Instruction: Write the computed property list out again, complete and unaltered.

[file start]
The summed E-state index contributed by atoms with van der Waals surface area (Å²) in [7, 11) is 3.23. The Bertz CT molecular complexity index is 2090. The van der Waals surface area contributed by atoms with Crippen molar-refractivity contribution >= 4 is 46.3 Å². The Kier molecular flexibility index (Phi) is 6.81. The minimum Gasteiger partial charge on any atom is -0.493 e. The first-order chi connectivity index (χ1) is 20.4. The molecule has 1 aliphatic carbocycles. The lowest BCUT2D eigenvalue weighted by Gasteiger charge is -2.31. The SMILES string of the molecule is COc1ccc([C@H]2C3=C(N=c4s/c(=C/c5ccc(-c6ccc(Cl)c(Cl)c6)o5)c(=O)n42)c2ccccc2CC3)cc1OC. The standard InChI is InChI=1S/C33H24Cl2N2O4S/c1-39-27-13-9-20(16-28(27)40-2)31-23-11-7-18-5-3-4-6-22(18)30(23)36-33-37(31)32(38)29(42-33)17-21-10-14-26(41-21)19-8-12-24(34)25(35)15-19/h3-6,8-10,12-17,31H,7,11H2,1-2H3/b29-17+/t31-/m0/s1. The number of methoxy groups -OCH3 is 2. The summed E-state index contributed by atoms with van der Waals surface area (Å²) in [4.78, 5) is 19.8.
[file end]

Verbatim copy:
The summed E-state index contributed by atoms with van der Waals surface area (Å²) in [7, 11) is 3.23. The Bertz CT molecular complexity index is 2090. The van der Waals surface area contributed by atoms with Crippen molar-refractivity contribution >= 4 is 46.3 Å². The Kier molecular flexibility index (Phi) is 6.81. The minimum Gasteiger partial charge on any atom is -0.493 e. The first-order chi connectivity index (χ1) is 20.4. The molecule has 1 aliphatic carbocycles. The lowest BCUT2D eigenvalue weighted by Gasteiger charge is -2.31. The SMILES string of the molecule is COc1ccc([C@H]2C3=C(N=c4s/c(=C/c5ccc(-c6ccc(Cl)c(Cl)c6)o5)c(=O)n42)c2ccccc2CC3)cc1OC. The standard InChI is InChI=1S/C33H24Cl2N2O4S/c1-39-27-13-9-20(16-28(27)40-2)31-23-11-7-18-5-3-4-6-22(18)30(23)36-33-37(31)32(38)29(42-33)17-21-10-14-26(41-21)19-8-12-24(34)25(35)15-19/h3-6,8-10,12-17,31H,7,11H2,1-2H3/b29-17+/t31-/m0/s1. The number of methoxy groups -OCH3 is 2. The summed E-state index contributed by atoms with van der Waals surface area (Å²) in [4.78, 5) is 19.8.